Features NYC Features Published 11 June 2014

Can’t Get Right

Rafi Mittlefehldt on Theatre of the Oppressed NYC and their Festival of Forum and Legislative Theatre.
Rafi Mittlefehldt

A black transgender woman comes home to find her boyfriend drunk and angry. He stumbles toward her, screaming obscenities, and beats her on his way out. The police come knocking; there’s been a noise complaint. The woman explains what happened. Dubious, they ask for identification and to search the apartment. She lets them, hoping they can help. Instead, they find her hormone drugs and a gender discrepancy on her ID, and arrest her for possession of drug paraphernalia.

The audience stops it here. Rewinds to the officers’ arrival. A volunteer from the audience takes the place of the woman, and tries something different.

This time, she doesn’t let the police in. She speaks to them from the doorway. Their patience runs thin after a few minutes, and they leave. The scene in this alternate universe ends in a draw: she’s not arrested this time, but she’s not given medical attention either. She has traded in treatment to avoid incarceration.

This is Theatre of the Oppressed NYC’s second annual Legislative Theatre Festival, headed by founder Katy Rubin, and which took place May 30 in the West Village’s The Church of St. Luke in the Fields. Nonprofessional actors belonging to troupes associated with different social welfare organizations reenact actual events from their personal lives, depicting their own experiences with discrimination. The audience examines and discusses those events, tinkers with them, and then tries to come up with a way to stop them from happening again.

The transwoman’s story was performed by a troupe with The Ali Forney Center, which helps homeless LGBT youth find housing. Two other stories, depicting an incompetent public defender and racial profiling by police, were performed by the Center for Alternative Sentencing and Employment Services (CASES), and Housing Works, respectively.

The model takes some time to wrap your head around, even after seeing it. There are three parts to the evening. The first, “Watch,” involves seeing a theater performance in which actors relive their experiences with institutionalized racism. In the second, “Act,” an improvisational do-over, audience members take over the protagonist’s role and act out what they would do to avoid the same outcome. The evening concludes with a “Vote,” when city council members and other governmental representatives present at the forum come together to propose new laws to fight the injustices displayed in these real-life situations, and audience members vote on these. If passed, the government representatives commit to formally proposing them to their respective legislative bodies.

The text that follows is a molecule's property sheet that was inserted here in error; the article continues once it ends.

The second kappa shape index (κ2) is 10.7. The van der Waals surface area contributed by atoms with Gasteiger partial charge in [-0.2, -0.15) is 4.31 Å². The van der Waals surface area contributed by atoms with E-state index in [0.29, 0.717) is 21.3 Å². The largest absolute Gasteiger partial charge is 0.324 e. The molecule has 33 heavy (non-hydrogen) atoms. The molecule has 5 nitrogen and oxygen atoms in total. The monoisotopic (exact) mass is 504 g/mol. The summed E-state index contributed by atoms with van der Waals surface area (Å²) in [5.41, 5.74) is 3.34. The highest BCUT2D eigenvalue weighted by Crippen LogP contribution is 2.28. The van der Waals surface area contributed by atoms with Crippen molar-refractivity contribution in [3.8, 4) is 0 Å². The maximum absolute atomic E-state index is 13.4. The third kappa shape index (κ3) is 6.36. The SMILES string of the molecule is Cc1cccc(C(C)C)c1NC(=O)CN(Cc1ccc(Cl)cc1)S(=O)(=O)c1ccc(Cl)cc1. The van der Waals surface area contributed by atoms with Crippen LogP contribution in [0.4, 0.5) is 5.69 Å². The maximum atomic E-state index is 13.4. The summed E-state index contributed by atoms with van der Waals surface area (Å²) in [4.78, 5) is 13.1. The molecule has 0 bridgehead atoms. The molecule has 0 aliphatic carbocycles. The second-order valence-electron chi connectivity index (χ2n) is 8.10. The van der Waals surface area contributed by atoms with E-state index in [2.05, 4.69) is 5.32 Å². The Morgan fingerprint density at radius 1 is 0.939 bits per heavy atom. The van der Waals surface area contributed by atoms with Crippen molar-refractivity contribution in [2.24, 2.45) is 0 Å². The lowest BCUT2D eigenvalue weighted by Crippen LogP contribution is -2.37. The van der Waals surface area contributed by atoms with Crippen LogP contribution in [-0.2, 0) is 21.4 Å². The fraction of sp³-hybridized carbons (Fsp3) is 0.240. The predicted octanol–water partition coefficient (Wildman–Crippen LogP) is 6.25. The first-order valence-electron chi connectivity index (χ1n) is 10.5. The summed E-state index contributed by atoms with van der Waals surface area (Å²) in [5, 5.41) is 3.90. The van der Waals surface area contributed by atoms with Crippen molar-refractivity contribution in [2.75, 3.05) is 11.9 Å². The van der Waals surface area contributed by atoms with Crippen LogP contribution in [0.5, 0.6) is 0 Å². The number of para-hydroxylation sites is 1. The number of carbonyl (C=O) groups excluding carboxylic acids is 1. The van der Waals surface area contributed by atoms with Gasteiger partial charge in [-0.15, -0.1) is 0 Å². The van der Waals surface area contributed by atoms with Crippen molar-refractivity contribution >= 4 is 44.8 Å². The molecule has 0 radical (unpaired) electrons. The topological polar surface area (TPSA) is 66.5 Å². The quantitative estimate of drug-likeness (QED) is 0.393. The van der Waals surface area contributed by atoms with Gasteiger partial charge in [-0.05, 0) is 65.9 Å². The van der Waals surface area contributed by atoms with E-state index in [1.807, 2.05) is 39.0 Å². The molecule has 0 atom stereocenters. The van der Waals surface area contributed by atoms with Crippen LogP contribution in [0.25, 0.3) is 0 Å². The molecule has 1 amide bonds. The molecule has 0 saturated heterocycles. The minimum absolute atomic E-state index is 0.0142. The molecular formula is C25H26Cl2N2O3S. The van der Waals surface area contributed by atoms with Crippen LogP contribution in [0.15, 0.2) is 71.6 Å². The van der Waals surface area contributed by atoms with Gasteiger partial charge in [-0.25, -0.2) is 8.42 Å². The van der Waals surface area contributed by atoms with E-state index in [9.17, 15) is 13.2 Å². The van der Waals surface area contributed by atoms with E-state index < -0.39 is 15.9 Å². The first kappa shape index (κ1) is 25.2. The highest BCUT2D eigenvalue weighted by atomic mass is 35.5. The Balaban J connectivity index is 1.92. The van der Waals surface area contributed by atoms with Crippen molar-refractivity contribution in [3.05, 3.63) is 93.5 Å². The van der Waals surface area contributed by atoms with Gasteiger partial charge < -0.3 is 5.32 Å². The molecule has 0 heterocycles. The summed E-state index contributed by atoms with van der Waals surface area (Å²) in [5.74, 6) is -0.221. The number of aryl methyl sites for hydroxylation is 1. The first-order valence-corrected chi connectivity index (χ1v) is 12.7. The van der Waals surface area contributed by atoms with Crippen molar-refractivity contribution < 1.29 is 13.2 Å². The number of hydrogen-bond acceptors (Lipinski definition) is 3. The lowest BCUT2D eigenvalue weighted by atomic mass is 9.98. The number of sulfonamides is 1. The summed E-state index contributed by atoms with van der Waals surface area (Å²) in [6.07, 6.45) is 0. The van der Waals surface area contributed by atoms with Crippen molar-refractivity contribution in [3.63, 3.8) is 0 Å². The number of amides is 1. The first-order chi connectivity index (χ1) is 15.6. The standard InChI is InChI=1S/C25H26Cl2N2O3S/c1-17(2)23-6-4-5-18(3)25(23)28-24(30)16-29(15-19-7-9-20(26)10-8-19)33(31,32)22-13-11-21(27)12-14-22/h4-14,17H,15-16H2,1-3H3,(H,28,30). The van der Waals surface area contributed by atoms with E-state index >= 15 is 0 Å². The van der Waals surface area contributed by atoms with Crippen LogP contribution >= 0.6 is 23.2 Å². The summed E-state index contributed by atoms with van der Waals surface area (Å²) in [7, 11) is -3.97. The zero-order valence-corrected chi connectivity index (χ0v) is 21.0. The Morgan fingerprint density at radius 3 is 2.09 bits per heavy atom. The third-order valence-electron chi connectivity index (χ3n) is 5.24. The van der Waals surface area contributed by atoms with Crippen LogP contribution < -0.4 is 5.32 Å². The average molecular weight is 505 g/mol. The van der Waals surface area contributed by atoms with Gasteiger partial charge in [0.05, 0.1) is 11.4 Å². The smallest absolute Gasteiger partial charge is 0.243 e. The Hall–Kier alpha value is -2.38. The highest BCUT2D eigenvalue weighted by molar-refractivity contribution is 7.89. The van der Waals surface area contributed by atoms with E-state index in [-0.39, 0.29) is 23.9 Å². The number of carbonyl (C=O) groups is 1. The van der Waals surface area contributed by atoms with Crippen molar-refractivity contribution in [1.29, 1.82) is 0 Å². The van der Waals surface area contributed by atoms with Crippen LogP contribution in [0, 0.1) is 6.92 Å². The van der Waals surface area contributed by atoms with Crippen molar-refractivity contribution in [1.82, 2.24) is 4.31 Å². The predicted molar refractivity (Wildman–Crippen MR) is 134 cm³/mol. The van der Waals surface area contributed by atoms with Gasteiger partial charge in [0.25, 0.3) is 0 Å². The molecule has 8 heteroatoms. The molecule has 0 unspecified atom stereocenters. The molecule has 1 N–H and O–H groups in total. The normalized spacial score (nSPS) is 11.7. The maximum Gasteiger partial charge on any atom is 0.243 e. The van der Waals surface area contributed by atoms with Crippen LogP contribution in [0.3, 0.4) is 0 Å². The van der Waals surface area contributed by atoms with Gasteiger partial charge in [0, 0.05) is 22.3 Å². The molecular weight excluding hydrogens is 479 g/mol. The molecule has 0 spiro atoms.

Rubin founded TONYC after studying the legislative theatre model in Brazil under Augusto Boal, the founder of the form of socially and politically engaged theater known as Theater of the Oppressed, in which audience members offer alternative courses of action to characters on stage experiencing oppression. Influenced heavily by Brazilian educator Paulo Freire and author of Pedagogy of the Oppressed (1970), Boal was a one-time city councilman in Rio de Janeiro and created legislative theatre in an attempt to foster more direct communication between the public and their government.

I spoke with Rubin over the phone and by email in the days before and after the festival. TONYC’s purpose generally, she says, is to raise awareness of specific issues faced by disadvantaged groups. (This year’s theme: racism in the criminal justice system.) But the legislative theatre model specifically – the forum that turns a story into an interactive, problem-solving catalyst – means to try to find solutions to these dilemmas by changing laws, and to bring together communities that might unwittingly share similar experiences.

That latter bit is potentially the most powerful, and speaks to the surprising depth of the second, improvisational part of the model.

Different underrepresented groups do often have a vague awareness of the similarities they share with other communities, but those similarities can be hard to see until experienced firsthand. Take the transgender woman. In describing a pattern of presumption of guilt by police, black and Latino communities have an unfortunate wealth of experiences from which to draw; so does, it turns out, the trans community. Where certain groups may have not seen specific common ground before, Rubin says, they now have an example to point to and say, “It reminds me of how I felt when I experienced” something similar.